SOPHINA - Software Products and Processes with Integrated Variability Support

Project Description

To meet market demands, companies need to offer a large number of individualized products and services to their customers. In the software industry, for example, this usually results in a multitude of related software product variants. In this context, variability management becomes crucial in order to foster the systematic reuse of the commonalities between similar software products. Moreover, variability regarding the software development process itself needs to be considered.

The SOPHINA project targets at a holistic approach that manages the variability of software products and software development processes in an integrated manner, considering all phases of the product and process lifecycle. In particular, SOPHINA will allow tracing variability across the various artifacts created during the software development process. Finally, a controlled evolution of software products, processes and related artifacts shall be enabled. As major application domain, SOPHINA considers the development process of the software for interdependent electric / electronic components in the automotive domain.

Software Product Variability

Figure 1 illustrates the idea of an integrated software variant management. It depicts an abstract lifecycle of the software development process, which comprises different stages, i.e., requirements engineering, system design, system implementation, and testing. Thereby, variability is realized through specific techniques across the different software development stages. Further, variability is explicitly documented; i.e., software variability becomes traceable. Finally, the centralized configuration of software variants based on their integrated management fosters the controlled evolution of software product variants.

As a first research objective, SOPHINA addresses the integrated support of software product variability along the development lifecycle. In detail, the following sub-goals are considered:

  • Integration of various software variability techniques along the software development lifecycle.
  • Explicit documentation of the existing interdependencies between the varying software artifacts of the different lifecycle stages.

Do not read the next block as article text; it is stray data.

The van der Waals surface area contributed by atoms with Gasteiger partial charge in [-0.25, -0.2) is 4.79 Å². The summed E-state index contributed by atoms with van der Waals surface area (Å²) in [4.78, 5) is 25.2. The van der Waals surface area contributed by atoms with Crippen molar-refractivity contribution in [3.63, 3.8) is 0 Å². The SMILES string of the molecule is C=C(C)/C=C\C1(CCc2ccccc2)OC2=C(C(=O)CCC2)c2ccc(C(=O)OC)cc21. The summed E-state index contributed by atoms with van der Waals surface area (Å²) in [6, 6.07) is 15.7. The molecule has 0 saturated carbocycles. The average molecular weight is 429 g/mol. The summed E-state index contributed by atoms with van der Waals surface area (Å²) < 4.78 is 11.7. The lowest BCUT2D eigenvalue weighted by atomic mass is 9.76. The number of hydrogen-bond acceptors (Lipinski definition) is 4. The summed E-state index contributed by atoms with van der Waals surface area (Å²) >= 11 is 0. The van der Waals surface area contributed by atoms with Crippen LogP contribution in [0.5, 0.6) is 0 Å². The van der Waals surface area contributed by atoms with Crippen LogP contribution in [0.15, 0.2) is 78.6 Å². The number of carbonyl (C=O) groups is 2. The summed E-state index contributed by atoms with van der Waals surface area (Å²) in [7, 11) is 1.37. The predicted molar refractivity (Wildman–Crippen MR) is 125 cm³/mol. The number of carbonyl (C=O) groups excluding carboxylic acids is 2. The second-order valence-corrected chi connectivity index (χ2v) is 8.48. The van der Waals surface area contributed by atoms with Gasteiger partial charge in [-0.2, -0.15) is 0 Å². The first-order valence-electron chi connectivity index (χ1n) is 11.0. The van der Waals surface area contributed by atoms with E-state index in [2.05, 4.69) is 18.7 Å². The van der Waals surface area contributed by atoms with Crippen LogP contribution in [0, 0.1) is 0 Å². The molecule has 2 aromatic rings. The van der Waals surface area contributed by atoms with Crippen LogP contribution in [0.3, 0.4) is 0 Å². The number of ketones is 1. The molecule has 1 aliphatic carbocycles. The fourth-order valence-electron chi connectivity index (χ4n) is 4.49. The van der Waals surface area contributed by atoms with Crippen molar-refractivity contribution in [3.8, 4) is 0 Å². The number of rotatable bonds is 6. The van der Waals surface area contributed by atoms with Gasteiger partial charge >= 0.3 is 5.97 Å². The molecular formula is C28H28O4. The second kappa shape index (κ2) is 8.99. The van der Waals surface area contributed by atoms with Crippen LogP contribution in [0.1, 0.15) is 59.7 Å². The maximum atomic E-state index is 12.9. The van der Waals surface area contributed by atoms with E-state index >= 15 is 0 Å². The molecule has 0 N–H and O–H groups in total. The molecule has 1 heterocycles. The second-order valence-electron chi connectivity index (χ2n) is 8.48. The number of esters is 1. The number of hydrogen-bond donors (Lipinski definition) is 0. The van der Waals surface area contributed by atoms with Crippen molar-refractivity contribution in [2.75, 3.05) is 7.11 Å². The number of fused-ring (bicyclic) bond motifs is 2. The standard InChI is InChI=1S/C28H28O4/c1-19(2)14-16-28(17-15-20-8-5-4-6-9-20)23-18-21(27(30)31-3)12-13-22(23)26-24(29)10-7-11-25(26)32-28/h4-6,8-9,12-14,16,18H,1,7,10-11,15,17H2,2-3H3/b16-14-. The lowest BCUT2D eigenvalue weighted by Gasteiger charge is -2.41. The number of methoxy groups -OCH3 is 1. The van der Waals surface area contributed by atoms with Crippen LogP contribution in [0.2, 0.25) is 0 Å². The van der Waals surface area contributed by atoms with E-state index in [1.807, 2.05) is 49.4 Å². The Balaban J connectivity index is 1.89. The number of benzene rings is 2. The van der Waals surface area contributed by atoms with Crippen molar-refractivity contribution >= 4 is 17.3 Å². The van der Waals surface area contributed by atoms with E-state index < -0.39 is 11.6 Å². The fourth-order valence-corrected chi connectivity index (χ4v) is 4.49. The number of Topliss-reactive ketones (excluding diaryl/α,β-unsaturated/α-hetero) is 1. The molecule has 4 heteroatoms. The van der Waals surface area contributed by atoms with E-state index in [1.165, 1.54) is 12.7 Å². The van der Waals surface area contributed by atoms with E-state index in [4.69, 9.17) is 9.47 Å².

• Traceability of software product variability over all lifecycle stages.
  • Configuring software variants and related artifacts in all stages of the development lifecycle.


Figure 1: Integrated Software Product Variability

Software Process Variability

As a second research objective, SOPHINA addresses the integrated handling of variability in software development processes on one hand and the variability of software products on the other. In particular, we want to understand the influence of software product variability on the software development process and the variants it produces. In this context, the coexistence of software product variants and software development process variants must be examined and dependencies between software products and software development process artifacts be documented. Furthermore, the evolution of software product as well as software development process variants (i.e., explicit changes, new releases) must be investigated.

Figure 2 illustrates software variants as well as integrated variant management. Further, an example of an abstract software development process is shown on the bottom of Figure 2. Especially, maintaining the interdependencies between software product and software development process variants constitutes a fundamental challenge.

In order to tackle these challenges, the following sub-goals are considered:

  • Integrated variability handling of software products and software development processes.
  • Explicitly documenting the interdependencies that exist between the various software and process artifacts.
  • Enabling the integrated tracing of software and process variability.
  • Configuring software and process variants as well as their related artifacts over the entire product and process lifecycle
  • Handling the evolution of product and process variability.


Figure 2: Integrated Product and Development Process Variant Handling

Project Details

Project Team

Prof. Dr. Manfred Reichert
Ulm University, Institute of Databases and Information Systems
Christian Manz
Daimler AG, Corporate Research


The SOPHINA project has been running since 2012.


Master & Bachelor Theses